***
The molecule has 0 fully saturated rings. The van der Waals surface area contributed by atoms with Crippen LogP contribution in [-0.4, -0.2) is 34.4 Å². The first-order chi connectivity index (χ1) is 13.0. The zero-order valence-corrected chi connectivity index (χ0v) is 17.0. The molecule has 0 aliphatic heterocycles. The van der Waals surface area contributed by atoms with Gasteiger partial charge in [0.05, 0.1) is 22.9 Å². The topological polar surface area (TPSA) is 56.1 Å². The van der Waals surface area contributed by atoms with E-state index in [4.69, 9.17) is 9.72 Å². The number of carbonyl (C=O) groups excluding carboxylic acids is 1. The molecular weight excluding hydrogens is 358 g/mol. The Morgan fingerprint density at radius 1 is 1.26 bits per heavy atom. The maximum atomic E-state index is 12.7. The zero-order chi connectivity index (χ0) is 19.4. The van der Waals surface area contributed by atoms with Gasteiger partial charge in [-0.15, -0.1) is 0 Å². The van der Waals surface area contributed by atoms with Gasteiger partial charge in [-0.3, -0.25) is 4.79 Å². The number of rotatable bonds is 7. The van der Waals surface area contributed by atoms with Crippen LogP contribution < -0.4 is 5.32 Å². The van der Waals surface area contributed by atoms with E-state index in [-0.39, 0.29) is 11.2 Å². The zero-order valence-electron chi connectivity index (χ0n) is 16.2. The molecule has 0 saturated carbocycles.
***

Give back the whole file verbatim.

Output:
The molecule has 0 fully saturated rings. The van der Waals surface area contributed by atoms with Crippen LogP contribution in [-0.4, -0.2) is 34.4 Å². The first-order chi connectivity index (χ1) is 13.0. The zero-order valence-corrected chi connectivity index (χ0v) is 17.0. The molecule has 0 aliphatic heterocycles. The van der Waals surface area contributed by atoms with Gasteiger partial charge in [0.05, 0.1) is 22.9 Å². The topological polar surface area (TPSA) is 56.1 Å². The van der Waals surface area contributed by atoms with E-state index in [4.69, 9.17) is 9.72 Å². The number of carbonyl (C=O) groups excluding carboxylic acids is 1. The molecular weight excluding hydrogens is 358 g/mol. The Morgan fingerprint density at radius 1 is 1.26 bits per heavy atom. The maximum atomic E-state index is 12.7. The zero-order chi connectivity index (χ0) is 19.4. The van der Waals surface area contributed by atoms with Gasteiger partial charge in [-0.15, -0.1) is 0 Å². The van der Waals surface area contributed by atoms with Gasteiger partial charge in [-0.3, -0.25) is 4.79 Å². The number of rotatable bonds is 7. The van der Waals surface area contributed by atoms with Crippen LogP contribution < -0.4 is 5.32 Å². The van der Waals surface area contributed by atoms with E-state index in [-0.39, 0.29) is 11.2 Å². The zero-order valence-electron chi connectivity index (χ0n) is 16.2. The molecule has 0 saturated carbocycles.